Rasta Jamaican Patois Glossary T Z

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TACK: bullet TACUMAH: n. character in Anancy tales. Said to be the son of Anancy. Twin’ticuma TAKARI/TANKARI: stewed spicy pumpkin TALL: long TALLOWAH: adj. sturdy, strong, fearless, physically capable. From Ewe talala TAM: deep woolen hat, used by Dreads and Rastamen and sistren to cover their locks TAMBRAN SWITCH: n. a flail made from the wiry branches of the Tamarind tree, braided and oiled. Effective and much feared in the hands of Babylon TAN’: to stand; usually used in the sense of “to be”. “A so im tan”, “that is what he is like”; “tan deh!” or “yu tan deh!” means “just you wait!”. “Tan tedy”, stand steady, means “hold still” TARRA-WARRA: a polite way of expressing omitted bad words, a verbal asterisk TATA: n. father. Affectionate and respectful title for an old man. Fram many african languages. Ewe, Ge, N’gombe TATU: a little thatched hut, often made of bamboo TEETH: bullets
TEIF: a theif, to steal THE I: pron.) -you, yourself, yours THRU’: because TOAST: (v.) – to rap or sing spontaneously over a dub track TOTO: coconut cake TOPANORIS: uptown snobby person, wealthy but mean behind it TRACE: to curse or speak abusively to someone TRANSPORT: vehicle TUMPA: from stump, as in “tumpa-foot man”, a one-foot man TUNTI: female organ UNO/UNU: you-all. pron. you, plural. In usage close to Afro-American y’awl. From Ibo unu, same meaning UPFUL: postitive, encouraging UPHILL: positive, righteous UPTOWN: the upper classes VANK: (v.) – to vanquish, conquer VEX: to get angry
WA DAY: adverbial phrase, the other day WA MEK?: why? WHAFEDOO: we’ll have to (make) do or we’ll have to deal with it WAKL: wattle, a kind of woven bamboo work used to make house walls WANGA-GUT: hungry-belly WARRA-WARRA: politely omitted bad words, same as “tarra-warra” WENCHMAN: a kind of fish, “hail brother john, have you any wenchman?” (from “Row Fisherman Row”) WEST INDIAN: The term used to refer to the peoples and cultures of the Caribbean archipelago and parts of the Circum-Caribbean rimlands from present-day Belize to Jamaica in the Greater Antilles to Trinidad and Barbados in the Lesser Antilles WH’APPEN?: what’s happening? WHATLEF: What’s left over WHEELS: vehicle WHOLE HEAPa lot.WINE: “wine” appears in every West Indian dialect, and is literally a corruption of “wind.” It means to dance, sometimes seductively WINJY: thin and sickly looking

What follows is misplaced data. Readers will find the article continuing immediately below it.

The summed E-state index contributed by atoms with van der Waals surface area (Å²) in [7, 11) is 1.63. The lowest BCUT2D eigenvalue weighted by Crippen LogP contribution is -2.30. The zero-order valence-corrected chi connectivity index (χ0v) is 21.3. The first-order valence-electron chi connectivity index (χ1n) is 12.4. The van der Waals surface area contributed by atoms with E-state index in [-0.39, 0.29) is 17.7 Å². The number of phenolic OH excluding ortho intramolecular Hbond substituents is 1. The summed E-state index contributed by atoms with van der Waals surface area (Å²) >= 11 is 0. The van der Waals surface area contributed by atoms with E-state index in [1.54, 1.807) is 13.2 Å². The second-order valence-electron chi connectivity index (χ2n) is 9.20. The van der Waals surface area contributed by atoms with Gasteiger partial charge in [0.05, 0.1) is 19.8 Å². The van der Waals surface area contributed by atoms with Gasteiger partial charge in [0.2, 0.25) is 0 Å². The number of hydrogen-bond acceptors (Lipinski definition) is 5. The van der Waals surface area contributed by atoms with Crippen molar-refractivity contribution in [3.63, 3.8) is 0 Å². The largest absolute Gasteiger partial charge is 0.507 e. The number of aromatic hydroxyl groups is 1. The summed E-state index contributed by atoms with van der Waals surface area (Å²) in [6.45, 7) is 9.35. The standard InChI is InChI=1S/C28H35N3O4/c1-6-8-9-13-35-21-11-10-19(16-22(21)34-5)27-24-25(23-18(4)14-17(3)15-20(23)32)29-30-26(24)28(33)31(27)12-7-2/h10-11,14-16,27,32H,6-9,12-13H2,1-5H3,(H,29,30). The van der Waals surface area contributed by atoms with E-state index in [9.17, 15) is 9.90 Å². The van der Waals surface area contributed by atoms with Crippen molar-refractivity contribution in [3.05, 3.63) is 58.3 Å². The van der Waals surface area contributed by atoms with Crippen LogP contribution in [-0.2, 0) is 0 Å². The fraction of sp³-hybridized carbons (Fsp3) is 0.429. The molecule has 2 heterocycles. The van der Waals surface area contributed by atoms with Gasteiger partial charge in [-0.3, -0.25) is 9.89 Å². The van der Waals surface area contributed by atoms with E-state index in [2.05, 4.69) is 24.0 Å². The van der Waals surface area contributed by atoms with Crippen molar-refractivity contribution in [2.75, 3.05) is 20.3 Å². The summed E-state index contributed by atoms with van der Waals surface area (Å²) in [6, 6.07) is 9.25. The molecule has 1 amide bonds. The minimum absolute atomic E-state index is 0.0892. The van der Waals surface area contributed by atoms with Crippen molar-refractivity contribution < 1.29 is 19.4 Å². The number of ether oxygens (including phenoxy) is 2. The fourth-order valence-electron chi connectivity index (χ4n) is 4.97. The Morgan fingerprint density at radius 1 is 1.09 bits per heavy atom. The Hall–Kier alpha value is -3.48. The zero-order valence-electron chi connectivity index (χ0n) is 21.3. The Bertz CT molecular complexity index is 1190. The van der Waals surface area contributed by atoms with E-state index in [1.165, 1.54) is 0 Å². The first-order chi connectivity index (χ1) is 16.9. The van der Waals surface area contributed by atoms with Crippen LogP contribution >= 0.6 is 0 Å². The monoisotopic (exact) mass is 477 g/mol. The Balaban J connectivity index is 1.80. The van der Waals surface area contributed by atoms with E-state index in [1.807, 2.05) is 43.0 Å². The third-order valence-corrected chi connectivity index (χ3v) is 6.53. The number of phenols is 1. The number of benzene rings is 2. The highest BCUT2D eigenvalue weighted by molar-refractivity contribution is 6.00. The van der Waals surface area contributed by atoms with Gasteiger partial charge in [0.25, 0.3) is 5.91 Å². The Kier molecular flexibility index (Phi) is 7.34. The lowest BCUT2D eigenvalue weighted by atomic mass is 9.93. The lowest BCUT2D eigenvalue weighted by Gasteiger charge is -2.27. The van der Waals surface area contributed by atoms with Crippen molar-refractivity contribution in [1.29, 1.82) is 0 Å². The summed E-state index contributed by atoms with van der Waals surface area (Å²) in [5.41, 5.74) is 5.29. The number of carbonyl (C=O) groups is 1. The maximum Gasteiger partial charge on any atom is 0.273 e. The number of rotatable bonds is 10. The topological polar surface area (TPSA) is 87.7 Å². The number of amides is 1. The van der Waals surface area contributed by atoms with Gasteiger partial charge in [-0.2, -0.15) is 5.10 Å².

WIS: vine, liana, from withe WOLF: a non-rasta deadlocks WOOD: penis YA NUH SEE?: you know? YA: hear, or here YABBA: a big clay pot YAGA YAGA: Dancehall slang. a way to big up a brethren; to express a greeting or attract attention, i.e. yo! or yush! true friend; bonafide; brethren YAHSO: here (place) YAI: eye YARD: home, one’s gates, tenement YOUTH: a child, a young man, an immature man YUSH: Yush talk is bad boy talk. Or it can be a way of saying “YO”. In other words it is a way for rude boys to hail each other up ZION: From a Rasta perspective, Zion refers broadly to Africa and more specifically to Ethiopia as the ancestral homeland of all black peoples ZUNGU PAN: zinc pan


Thanks to some of the sources of this glossary…Reggae International, Stephen Davis, Peter Simon, R&B, 1982 – KSBR 88.5 FM, Laguna Beach, CA. Handout. – posted on rec.music.reggae – Mike Pawka, Jammin Reggae Archives Cybrarian – Understanding Jamaican Patois, L. Emilie Adams, Kingston – Richard Dennison/Michio Ogata – Glossary from “The Harder They Come” (Bo Peterson) – Norman Redington – The Beat – Allen Kaatz – Jah Bill (William Just) – Arlene Laing – Jennifer G. Graham – Norma Brown/Zoe Una Vella Veda – Richard V. Helmbrecht – Norman Stolzoff – Christopher Edmonds – Lisa Watson – Dr. Carolyn Cooper – Ras Adam – Chip Platt – Michael Turner from an article in “The Beat” – Nicky “Dread” Taylor – Simrete McLean – The Unofficial Web Site on Jamaica – Paul Mowatt – Carlos Culture – Liner Notes – Blood & Fire release: Jah Stitch:”Original Ragga Muffin”, presumably Steve Barrow – Clinton Fearon -Original member of the Gladiators/ – Barbara Kennedy – Itations of Jamaica and i Rastafari – Phil “Bassy” Ajaj – Karlene Rogers – Dean Holland – Scottie Lake – Roger Steffen’s Supersite – Sara Gurgen – Kevin Robison – Christopher Durning – Ronald E. Lam – Trainer Adams – Editor of Dub Missive magazine. – Karlene Rogers – Howard Henry – Messian Dread – Roger Steffens – Bunny Wailer (related to Roger Steffens) – Jahworks.org – Jamaican Handbook of Proverbs – www.jamaicans.com-The Reggae Box – Hip-O Records
A Great big thanks to Mike Pawka http://niceup.com/patois.txt

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